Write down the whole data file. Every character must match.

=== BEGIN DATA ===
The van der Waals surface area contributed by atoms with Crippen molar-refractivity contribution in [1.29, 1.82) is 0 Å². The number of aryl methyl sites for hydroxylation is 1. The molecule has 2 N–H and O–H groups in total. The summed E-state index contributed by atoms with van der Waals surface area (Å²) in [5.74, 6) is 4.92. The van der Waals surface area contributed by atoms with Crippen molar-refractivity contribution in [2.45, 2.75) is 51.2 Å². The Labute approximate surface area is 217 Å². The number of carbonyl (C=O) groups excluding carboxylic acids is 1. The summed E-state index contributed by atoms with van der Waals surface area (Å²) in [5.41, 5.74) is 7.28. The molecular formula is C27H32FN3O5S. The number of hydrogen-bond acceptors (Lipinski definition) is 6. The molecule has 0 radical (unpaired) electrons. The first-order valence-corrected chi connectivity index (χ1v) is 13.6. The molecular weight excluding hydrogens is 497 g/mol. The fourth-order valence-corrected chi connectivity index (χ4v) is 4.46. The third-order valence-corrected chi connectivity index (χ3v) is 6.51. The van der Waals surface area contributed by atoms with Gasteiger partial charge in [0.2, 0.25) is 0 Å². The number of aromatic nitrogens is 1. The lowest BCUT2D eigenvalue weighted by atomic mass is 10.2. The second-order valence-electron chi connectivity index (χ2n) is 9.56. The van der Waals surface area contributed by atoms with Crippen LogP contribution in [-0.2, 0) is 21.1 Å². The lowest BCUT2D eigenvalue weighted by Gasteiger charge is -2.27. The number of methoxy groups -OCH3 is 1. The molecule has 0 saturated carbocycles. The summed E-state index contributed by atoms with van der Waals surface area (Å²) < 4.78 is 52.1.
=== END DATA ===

The van der Waals surface area contributed by atoms with Crippen molar-refractivity contribution in [1.29, 1.82) is 0 Å². The number of aryl methyl sites for hydroxylation is 1. The molecule has 2 N–H and O–H groups in total. The summed E-state index contributed by atoms with van der Waals surface area (Å²) in [5.74, 6) is 4.92. The van der Waals surface area contributed by atoms with Crippen molar-refractivity contribution in [2.45, 2.75) is 51.2 Å². The Labute approximate surface area is 217 Å². The number of carbonyl (C=O) groups excluding carboxylic acids is 1. The summed E-state index contributed by atoms with van der Waals surface area (Å²) in [5.41, 5.74) is 7.28. The molecular formula is C27H32FN3O5S. The number of hydrogen-bond acceptors (Lipinski definition) is 6. The molecule has 0 radical (unpaired) electrons. The first-order valence-corrected chi connectivity index (χ1v) is 13.6. The molecular weight excluding hydrogens is 497 g/mol. The fourth-order valence-corrected chi connectivity index (χ4v) is 4.46. The third-order valence-corrected chi connectivity index (χ3v) is 6.51. The van der Waals surface area contributed by atoms with Gasteiger partial charge in [0.2, 0.25) is 0 Å². The number of aromatic nitrogens is 1. The lowest BCUT2D eigenvalue weighted by atomic mass is 10.2. The second-order valence-electron chi connectivity index (χ2n) is 9.56. The van der Waals surface area contributed by atoms with Crippen LogP contribution in [-0.2, 0) is 21.1 Å². The lowest BCUT2D eigenvalue weighted by Gasteiger charge is -2.27. The number of methoxy groups -OCH3 is 1. The molecule has 0 saturated carbocycles. The summed E-state index contributed by atoms with van der Waals surface area (Å²) < 4.78 is 52.1.